And on a totally unrelated note and for my Minnesota blog readers only, here's a link to a really cool mapping site (North Star Mapper) that I got last week from Margaret at the Minnesota DNR. She had sent me an e-mail asking for the "exact" location of where I'd seen the Loggerhead Shrike earlier this summer. I was able to use this site to give Margaret the specific X, Y, Latitude and Longitude coordinates of the bird's location for the DNR's records of this rare Minnesota bird. I was also able to use the site to get a good aerial look at my own backyard!

Wednesday, September 23, 2009

Window Collision

I saw this big smudge on my basement sliding glass door last week and when I looked a little bit closer I realized it was from a bird collision. I walked outside to check for a lifeless body on the patio, but could find no evidence of an injured bird, no feathers, no blood. Looks like a cardinal, don't you think? There are still quite a few juvenile cardinals hanging around the backyard and there's a feeder just above the patio where the cardinals like to eat. I'm wondering whether a surprise visit from the Cooper's hawk startled the birds at the feeder and this poor cardinal crashed into the window in its rush to escape.

On a totally unrelated note, there has been lots of migration activity here in just the last few days, in fact I just looked out the dining room window and spotted a male American Redstart in the oak tree. (Yard bird #49 for 2009 and a first for the backyard too!) Anyway, when I take Sophie out for her night-time potty breaks, I can hear hundreds of little birdies peeping in the sky overhead, no matter what time of night: 8:30, 12:30, even 4:00 when we get up. It's so amazing that they can fly at night like that. So, while I'm getting ready for work, Mr. Johnson always takes Sophie for another walk and I asked him when he got back, "did you hear all those little birds peeping?" His response? "No." Then when I got to work this morning (at 5:15) I could still hear them while I was walking in from the parking lot. I asked one of the guys who was walking in at the same time, "can you hear those little birds peeping above us?" He looked at me really strangely and also responded, "no." Then I asked my office mate when she got in (of course she already thinks I'm pretty strange) and she laughed as she also said "no." So have any of you heard the little birds peeping at night?? I hope someone says yes because people are starting to look at me like I'm some kind of kook!!

Monday, September 21, 2009

Woodson Art Museum & Birds In Art 2009

Boy where does the time go? I can't believe how fast last week went by. Now that bowhunting season has opened again, my free time has become even more limited. So before any more time goes by, I figured I'd better finish telling you about my and Lynne's last day in Wausau, Wisconsin.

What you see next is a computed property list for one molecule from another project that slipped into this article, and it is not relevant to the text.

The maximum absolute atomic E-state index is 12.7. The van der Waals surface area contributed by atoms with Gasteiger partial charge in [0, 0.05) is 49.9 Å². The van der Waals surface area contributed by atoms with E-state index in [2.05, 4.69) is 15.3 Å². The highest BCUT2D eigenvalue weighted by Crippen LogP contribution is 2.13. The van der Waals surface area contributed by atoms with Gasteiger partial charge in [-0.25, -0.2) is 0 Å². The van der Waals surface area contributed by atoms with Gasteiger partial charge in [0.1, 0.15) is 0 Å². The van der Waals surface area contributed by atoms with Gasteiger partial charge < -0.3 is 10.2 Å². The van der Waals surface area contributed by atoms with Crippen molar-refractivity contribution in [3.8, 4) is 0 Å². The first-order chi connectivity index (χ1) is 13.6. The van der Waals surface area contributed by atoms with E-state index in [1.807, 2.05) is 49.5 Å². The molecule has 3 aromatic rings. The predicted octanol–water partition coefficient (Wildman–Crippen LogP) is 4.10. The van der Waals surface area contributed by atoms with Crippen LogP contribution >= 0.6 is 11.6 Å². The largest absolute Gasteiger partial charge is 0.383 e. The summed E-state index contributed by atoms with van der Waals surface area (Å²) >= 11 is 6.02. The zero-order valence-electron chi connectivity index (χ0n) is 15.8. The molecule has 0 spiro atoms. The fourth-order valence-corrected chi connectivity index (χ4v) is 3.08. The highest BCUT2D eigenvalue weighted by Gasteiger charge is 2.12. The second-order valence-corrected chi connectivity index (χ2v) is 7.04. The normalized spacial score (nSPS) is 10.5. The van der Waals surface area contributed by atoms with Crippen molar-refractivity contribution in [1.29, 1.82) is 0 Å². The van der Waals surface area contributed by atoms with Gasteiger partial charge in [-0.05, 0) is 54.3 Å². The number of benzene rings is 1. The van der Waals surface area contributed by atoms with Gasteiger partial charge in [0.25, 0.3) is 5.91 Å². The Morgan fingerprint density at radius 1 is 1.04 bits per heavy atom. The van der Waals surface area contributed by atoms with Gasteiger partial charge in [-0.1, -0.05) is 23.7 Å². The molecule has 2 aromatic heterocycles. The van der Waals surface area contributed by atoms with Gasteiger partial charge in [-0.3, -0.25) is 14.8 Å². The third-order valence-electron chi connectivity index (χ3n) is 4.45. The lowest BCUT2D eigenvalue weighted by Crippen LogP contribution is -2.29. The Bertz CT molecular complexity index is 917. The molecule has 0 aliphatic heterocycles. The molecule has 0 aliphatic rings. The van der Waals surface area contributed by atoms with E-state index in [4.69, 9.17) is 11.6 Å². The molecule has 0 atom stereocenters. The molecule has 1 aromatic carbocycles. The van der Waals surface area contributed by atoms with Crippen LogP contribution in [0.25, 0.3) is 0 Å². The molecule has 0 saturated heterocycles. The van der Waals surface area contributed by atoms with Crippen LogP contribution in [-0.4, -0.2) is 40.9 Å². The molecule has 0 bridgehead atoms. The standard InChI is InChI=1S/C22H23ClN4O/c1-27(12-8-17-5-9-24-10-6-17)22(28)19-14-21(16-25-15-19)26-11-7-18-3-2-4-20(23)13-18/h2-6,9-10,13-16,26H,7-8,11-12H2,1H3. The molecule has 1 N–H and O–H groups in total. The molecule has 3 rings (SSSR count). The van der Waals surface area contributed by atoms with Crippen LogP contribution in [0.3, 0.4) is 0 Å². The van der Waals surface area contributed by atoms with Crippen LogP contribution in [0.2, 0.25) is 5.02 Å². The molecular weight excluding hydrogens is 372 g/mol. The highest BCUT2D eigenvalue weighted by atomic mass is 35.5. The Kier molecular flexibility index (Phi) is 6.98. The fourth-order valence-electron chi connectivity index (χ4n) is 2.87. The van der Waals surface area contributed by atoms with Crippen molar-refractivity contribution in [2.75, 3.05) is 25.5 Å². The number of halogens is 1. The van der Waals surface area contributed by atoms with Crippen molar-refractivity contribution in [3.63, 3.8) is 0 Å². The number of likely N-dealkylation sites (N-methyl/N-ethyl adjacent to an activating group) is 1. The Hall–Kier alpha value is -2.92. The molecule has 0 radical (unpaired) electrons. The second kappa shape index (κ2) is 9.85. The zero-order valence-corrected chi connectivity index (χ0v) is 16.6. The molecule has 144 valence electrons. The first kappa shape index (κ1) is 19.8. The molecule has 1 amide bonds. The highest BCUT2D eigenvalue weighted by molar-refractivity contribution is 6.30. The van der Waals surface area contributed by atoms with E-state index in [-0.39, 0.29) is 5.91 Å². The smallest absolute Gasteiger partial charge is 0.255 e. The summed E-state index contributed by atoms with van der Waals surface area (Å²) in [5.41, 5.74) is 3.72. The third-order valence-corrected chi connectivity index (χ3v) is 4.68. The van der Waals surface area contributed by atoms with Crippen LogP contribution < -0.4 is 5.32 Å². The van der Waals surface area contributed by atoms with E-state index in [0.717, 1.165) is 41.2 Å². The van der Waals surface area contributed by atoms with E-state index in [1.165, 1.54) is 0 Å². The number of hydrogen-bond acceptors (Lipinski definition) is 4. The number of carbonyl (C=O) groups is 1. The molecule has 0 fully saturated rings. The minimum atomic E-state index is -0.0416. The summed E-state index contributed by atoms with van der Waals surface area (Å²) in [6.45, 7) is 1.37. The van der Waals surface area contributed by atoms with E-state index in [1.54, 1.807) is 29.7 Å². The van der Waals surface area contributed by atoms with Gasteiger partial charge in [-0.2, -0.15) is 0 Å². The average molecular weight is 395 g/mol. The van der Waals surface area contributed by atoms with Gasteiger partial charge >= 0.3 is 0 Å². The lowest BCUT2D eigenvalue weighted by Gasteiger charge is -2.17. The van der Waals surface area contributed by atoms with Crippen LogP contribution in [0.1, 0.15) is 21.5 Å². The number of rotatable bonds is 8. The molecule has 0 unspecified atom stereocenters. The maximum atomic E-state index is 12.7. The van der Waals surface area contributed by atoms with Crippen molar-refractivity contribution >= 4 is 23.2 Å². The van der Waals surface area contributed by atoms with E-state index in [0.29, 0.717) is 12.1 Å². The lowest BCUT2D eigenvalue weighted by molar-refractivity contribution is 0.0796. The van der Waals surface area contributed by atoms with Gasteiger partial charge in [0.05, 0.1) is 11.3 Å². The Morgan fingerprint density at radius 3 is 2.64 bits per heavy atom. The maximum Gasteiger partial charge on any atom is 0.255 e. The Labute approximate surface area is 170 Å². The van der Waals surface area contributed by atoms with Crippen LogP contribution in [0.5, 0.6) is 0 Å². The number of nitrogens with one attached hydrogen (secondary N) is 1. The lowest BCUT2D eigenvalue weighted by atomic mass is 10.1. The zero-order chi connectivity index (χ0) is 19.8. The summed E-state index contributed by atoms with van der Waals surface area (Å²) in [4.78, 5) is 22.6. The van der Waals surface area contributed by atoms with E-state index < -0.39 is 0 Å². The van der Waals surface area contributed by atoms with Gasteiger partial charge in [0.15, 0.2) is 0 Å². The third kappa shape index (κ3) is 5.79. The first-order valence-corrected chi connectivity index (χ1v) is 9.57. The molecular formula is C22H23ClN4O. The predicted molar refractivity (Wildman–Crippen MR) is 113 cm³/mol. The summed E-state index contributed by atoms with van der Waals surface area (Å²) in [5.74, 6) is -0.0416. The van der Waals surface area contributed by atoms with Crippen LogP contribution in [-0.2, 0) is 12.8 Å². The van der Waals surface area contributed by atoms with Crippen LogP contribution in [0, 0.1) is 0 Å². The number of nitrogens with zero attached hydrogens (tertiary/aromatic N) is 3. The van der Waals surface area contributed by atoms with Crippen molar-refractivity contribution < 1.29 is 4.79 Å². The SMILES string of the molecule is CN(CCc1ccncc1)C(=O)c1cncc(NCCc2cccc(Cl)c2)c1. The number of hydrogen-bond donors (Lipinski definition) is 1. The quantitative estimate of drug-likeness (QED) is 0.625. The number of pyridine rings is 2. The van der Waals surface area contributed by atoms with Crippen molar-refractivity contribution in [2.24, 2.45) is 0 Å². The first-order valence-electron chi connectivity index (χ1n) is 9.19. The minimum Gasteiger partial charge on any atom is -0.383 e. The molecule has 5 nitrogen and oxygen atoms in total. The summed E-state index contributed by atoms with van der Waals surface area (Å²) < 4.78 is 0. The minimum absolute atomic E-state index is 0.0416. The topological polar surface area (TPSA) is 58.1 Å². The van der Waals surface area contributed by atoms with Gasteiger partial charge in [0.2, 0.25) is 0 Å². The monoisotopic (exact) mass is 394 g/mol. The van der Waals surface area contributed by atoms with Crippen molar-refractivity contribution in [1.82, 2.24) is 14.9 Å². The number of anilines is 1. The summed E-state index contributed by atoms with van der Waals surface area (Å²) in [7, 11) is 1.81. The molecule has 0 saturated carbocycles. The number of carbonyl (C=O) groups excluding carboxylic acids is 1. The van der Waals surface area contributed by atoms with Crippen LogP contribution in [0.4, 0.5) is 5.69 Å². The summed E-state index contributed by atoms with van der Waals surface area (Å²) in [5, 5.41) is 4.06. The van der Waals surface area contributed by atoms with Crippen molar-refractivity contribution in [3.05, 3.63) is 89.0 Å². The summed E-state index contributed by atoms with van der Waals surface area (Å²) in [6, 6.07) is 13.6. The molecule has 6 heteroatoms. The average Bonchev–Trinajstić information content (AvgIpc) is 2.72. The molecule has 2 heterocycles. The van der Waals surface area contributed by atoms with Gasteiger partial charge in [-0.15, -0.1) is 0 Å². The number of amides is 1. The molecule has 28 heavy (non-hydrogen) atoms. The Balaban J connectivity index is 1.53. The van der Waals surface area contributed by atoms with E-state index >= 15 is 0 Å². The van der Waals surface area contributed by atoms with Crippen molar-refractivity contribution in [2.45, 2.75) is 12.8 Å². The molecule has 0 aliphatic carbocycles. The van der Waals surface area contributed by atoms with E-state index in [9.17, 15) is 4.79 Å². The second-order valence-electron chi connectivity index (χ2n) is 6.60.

Late Saturday afternoon, we drove over to the Woodson Art Museum just to make sure we were able to find it for the next day. It's a beautiful place, smack-dab in the middle of an historic residential neighborhood. We were able to do a quick run-through of the Birds in Art exhibit for the final 15 minutes the museum was open that day. Lots of good stuff there and we couldn't wait for Sunday when we'd have more time to enjoy the exhibit.

Sunday dawned sunny and warm once again. Our plan was to check out of the motel early and head over to the Woodson museum by around 11:00. Lynne had gotten in touch with Julie Z. via Facebook on Saturday night, so we planned to meet her at the museum around noon and spend some time with her before she was scheduled to speak at 1:00.

(Don't forget -- you can click on any of these pictures to enlarge them!)

The Woodson Art Museum is surrounded by beautifully landscaped gardens with lots of trees and even some wildlife. I spotted this cute little red squirrel having a snack.

The gardens also contained a variety of beautiful bronze sculptures. I'm sure most of you have probably seen that e-mail that contains pictures of horses a woman in California makes with driftwood? That's exactly what this horse sculpture looked like. We weren't supposed to touch the sculptures, but this one got the best of me.......I had to tap it with my finger to confirm that it really was bronze and not driftwood.
I liked this sculpture of a pair of wolves.

This fountain of a little child holding ducklings was pretty cute. If you look close at the base the child's standing on, you will see there are ducks there too.

I loved this towering sculpture of cranes. You can't tell from this picture but it was probably about 15 feet tall.